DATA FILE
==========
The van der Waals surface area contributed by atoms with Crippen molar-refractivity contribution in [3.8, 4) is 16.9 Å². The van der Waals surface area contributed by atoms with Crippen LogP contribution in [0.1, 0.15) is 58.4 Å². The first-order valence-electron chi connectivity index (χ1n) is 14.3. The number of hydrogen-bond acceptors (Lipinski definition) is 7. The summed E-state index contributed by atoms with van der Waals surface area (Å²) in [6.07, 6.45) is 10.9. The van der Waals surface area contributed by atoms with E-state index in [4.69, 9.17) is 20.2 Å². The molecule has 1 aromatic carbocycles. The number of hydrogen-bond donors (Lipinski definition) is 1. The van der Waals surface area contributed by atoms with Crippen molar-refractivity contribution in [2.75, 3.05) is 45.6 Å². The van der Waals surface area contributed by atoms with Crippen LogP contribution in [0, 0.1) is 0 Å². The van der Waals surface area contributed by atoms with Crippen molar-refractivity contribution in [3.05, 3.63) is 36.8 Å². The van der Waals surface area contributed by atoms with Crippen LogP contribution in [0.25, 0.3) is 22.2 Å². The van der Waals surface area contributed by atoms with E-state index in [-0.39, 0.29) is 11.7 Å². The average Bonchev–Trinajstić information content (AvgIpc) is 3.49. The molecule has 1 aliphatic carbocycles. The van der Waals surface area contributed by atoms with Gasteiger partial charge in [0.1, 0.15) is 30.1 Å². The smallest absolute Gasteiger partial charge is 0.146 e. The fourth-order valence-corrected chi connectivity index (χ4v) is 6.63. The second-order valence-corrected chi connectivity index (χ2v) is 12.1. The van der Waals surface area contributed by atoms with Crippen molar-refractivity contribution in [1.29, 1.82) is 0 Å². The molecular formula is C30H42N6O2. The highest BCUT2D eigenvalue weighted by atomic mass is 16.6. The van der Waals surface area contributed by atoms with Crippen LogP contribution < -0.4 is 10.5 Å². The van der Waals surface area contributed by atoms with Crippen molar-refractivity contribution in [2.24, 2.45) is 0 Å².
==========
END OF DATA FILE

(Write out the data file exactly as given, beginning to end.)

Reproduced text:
The van der Waals surface area contributed by atoms with Crippen molar-refractivity contribution in [3.8, 4) is 16.9 Å². The van der Waals surface area contributed by atoms with Crippen LogP contribution in [0.1, 0.15) is 58.4 Å². The first-order valence-electron chi connectivity index (χ1n) is 14.3. The number of hydrogen-bond acceptors (Lipinski definition) is 7. The summed E-state index contributed by atoms with van der Waals surface area (Å²) in [6.07, 6.45) is 10.9. The van der Waals surface area contributed by atoms with E-state index in [4.69, 9.17) is 20.2 Å². The molecule has 1 aromatic carbocycles. The number of hydrogen-bond donors (Lipinski definition) is 1. The van der Waals surface area contributed by atoms with Crippen molar-refractivity contribution in [2.75, 3.05) is 45.6 Å². The van der Waals surface area contributed by atoms with Crippen LogP contribution in [0, 0.1) is 0 Å². The van der Waals surface area contributed by atoms with Crippen molar-refractivity contribution in [3.05, 3.63) is 36.8 Å². The van der Waals surface area contributed by atoms with Crippen LogP contribution in [0.25, 0.3) is 22.2 Å². The van der Waals surface area contributed by atoms with E-state index in [-0.39, 0.29) is 11.7 Å². The average Bonchev–Trinajstić information content (AvgIpc) is 3.49. The molecule has 1 aliphatic carbocycles. The van der Waals surface area contributed by atoms with Gasteiger partial charge in [0.1, 0.15) is 30.1 Å². The smallest absolute Gasteiger partial charge is 0.146 e. The fourth-order valence-corrected chi connectivity index (χ4v) is 6.63. The second-order valence-corrected chi connectivity index (χ2v) is 12.1. The van der Waals surface area contributed by atoms with Crippen molar-refractivity contribution in [1.29, 1.82) is 0 Å². The molecular formula is C30H42N6O2. The highest BCUT2D eigenvalue weighted by atomic mass is 16.6. The van der Waals surface area contributed by atoms with Crippen LogP contribution < -0.4 is 10.5 Å². The van der Waals surface area contributed by atoms with Crippen molar-refractivity contribution in [2.24, 2.45) is 0 Å².